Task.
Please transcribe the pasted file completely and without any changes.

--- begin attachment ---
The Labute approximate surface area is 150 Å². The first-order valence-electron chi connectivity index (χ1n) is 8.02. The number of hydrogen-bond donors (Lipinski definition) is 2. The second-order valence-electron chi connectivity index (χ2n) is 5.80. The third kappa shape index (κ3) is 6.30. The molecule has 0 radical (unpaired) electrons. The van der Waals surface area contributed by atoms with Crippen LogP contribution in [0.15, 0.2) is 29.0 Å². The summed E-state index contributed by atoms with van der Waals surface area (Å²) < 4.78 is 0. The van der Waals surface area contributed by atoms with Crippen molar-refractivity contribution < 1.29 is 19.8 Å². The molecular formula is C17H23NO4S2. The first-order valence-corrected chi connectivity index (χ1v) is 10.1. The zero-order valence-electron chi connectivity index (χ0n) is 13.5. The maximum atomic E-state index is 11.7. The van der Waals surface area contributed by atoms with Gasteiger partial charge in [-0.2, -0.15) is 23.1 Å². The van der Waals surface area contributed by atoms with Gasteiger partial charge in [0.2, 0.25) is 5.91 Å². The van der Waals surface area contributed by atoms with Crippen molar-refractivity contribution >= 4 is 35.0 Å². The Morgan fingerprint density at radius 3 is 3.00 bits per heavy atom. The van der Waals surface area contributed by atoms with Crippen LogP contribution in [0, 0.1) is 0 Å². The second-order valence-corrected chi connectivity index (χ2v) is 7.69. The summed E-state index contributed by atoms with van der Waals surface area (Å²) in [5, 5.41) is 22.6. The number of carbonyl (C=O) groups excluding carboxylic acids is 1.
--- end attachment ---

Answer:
The Labute approximate surface area is 150 Å². The first-order valence-electron chi connectivity index (χ1n) is 8.02. The number of hydrogen-bond donors (Lipinski definition) is 2. The second-order valence-electron chi connectivity index (χ2n) is 5.80. The third kappa shape index (κ3) is 6.30. The molecule has 0 radical (unpaired) electrons. The van der Waals surface area contributed by atoms with Crippen LogP contribution in [0.15, 0.2) is 29.0 Å². The summed E-state index contributed by atoms with van der Waals surface area (Å²) < 4.78 is 0. The van der Waals surface area contributed by atoms with Crippen molar-refractivity contribution < 1.29 is 19.8 Å². The molecular formula is C17H23NO4S2. The first-order valence-corrected chi connectivity index (χ1v) is 10.1. The zero-order valence-electron chi connectivity index (χ0n) is 13.5. The maximum atomic E-state index is 11.7. The van der Waals surface area contributed by atoms with Gasteiger partial charge in [-0.2, -0.15) is 23.1 Å². The van der Waals surface area contributed by atoms with Gasteiger partial charge in [0.2, 0.25) is 5.91 Å². The van der Waals surface area contributed by atoms with Crippen molar-refractivity contribution >= 4 is 35.0 Å². The Morgan fingerprint density at radius 3 is 3.00 bits per heavy atom. The van der Waals surface area contributed by atoms with Crippen LogP contribution in [0, 0.1) is 0 Å². The second-order valence-corrected chi connectivity index (χ2v) is 7.69. The summed E-state index contributed by atoms with van der Waals surface area (Å²) in [5, 5.41) is 22.6. The number of carbonyl (C=O) groups excluding carboxylic acids is 1.